Today is the beginning of Fire Kills’ National Cooking Safety Week.
Cumbria County Council’s Fire and Rescue Service is supporting the campaign, which aims to reduce preventable deaths through raising awareness of fire safety.
Each year, more accidental fires in the home are caused by cooking than anything else.
Many people are spending more time at home due to the current pandemic and are cooking much more. As well as this, a lot of parents have the added distractions of home-schooling.
Distraction whilst cooking is a main cause of fire call outs right across the country.
Cooking-related fires tend to result in the most non-fatal casualties and the second most fatalities.
As part of the national fire safety campaign, Cumbria Fire and Rescue Service is encouraging parents and carers to make kitchen activities a chance for all the household to learn about cooking safety.
Whether the kids are lending a hand to cook a meal or simply seeking a snack, it is important to make sure everyone knows the hazards in a kitchen.
Head of community safety at Cumbria Fire and Rescue Service, Craig Drinkald said: “There are lots of creative ways to teach kids about cooking fire safety.
“And, it’s absolutely vital that they know what to do if the worst should happen.
“So, alongside the melting and mixing, why not take the chance to pass on your fire safety know-how?
“Test your smoke alarms as part of the activity.
“And remember, never leave a child alone with a hot hob, and help keep them safe by moving matches and saucepan handles out of their reach.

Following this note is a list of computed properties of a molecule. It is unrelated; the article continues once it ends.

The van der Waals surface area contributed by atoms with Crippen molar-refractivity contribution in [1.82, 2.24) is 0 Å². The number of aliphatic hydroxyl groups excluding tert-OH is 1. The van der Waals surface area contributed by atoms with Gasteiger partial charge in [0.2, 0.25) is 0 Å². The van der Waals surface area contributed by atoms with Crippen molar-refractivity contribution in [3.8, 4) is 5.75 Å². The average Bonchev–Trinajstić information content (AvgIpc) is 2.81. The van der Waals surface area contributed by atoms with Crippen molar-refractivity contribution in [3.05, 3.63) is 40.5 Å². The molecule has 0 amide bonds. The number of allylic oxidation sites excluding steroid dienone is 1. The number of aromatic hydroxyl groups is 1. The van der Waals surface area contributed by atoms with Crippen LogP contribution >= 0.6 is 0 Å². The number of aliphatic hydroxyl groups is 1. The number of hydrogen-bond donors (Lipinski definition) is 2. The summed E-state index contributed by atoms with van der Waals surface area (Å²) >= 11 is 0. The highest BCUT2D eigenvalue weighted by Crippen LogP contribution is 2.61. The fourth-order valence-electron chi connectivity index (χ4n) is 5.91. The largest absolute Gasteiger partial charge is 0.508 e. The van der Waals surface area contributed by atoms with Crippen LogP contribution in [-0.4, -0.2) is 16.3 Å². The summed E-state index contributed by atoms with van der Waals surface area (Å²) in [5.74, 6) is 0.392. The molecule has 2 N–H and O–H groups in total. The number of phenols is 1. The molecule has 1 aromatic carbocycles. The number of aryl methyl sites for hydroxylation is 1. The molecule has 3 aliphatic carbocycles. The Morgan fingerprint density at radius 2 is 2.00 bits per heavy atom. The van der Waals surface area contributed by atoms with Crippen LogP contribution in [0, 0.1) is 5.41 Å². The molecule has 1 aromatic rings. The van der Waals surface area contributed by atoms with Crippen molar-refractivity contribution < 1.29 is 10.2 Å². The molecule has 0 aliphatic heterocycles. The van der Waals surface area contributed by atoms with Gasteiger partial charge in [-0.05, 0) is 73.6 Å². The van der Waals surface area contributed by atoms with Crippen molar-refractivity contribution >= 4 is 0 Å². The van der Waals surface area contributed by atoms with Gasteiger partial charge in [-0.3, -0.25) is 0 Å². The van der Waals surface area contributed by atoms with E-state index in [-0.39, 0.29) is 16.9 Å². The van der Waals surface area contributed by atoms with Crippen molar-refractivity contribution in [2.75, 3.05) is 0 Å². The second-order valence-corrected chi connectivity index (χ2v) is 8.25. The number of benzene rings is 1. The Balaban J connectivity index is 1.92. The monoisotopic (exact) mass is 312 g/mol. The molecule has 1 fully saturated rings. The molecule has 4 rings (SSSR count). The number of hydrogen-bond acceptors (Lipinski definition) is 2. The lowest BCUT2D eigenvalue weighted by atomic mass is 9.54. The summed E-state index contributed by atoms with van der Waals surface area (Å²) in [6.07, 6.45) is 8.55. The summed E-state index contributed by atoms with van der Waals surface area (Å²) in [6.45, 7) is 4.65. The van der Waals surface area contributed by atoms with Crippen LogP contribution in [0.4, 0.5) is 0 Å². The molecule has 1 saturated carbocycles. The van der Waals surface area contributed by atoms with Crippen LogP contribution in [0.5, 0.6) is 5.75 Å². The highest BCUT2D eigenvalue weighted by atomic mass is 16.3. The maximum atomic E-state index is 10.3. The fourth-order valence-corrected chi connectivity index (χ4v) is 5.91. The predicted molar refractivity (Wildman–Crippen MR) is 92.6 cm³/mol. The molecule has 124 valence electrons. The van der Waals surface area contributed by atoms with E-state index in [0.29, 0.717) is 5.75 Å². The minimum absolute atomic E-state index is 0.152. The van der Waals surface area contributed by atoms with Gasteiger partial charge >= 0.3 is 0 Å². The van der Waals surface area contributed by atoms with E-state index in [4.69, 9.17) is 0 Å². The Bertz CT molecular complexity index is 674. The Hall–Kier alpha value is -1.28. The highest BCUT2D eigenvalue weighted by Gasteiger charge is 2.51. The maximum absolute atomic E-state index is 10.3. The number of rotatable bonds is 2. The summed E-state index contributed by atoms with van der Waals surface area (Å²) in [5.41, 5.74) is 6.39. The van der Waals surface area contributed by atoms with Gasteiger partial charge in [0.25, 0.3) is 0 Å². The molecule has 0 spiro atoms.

“Half of all accidental fires in the home start in the kitchen – often because of distractions like phone calls, home-schooling the kids or a new notification on the phone.
“So, whatever happens elsewhere in your home, always make sure you have one eye on the hob or oven.”
Cumbria Fire and Rescue Service’s top tips for staying safe in the kitchen are:
- Don’t leave cooking unattended.
- If a pan catches fire, don’t take any risks – Get out, stay out and call 999.
- Keep tea towels and cloths away from the cooker and hob.
- Take care if you’re wearing loose clothing – this can easily catch fire.
- Avoid leaving children in the kitchen alone when cooking.
- Keep matches and saucepan handles out of children’s reach to keep them safe.
- Take care with electrics – keep leads and appliances away from water and place grills and toasters away from curtains and kitchen rolls.
- Keep your equipment clean and in good working order. A build-up of fat and grease can ignite a fire.
- Don’t cook after drinking alcohol.
- Hot oil can catch fire easily – be careful that it doesn’t overheat.
- Never throw water on a chip pan fire.
- In the event of a fire, have an escape plan in place.
- Don’t take risks by tackling a fire. Get out, stay out and call 999.
- Make sure you have at least one smoke alarm on every level of your home and test them regularly.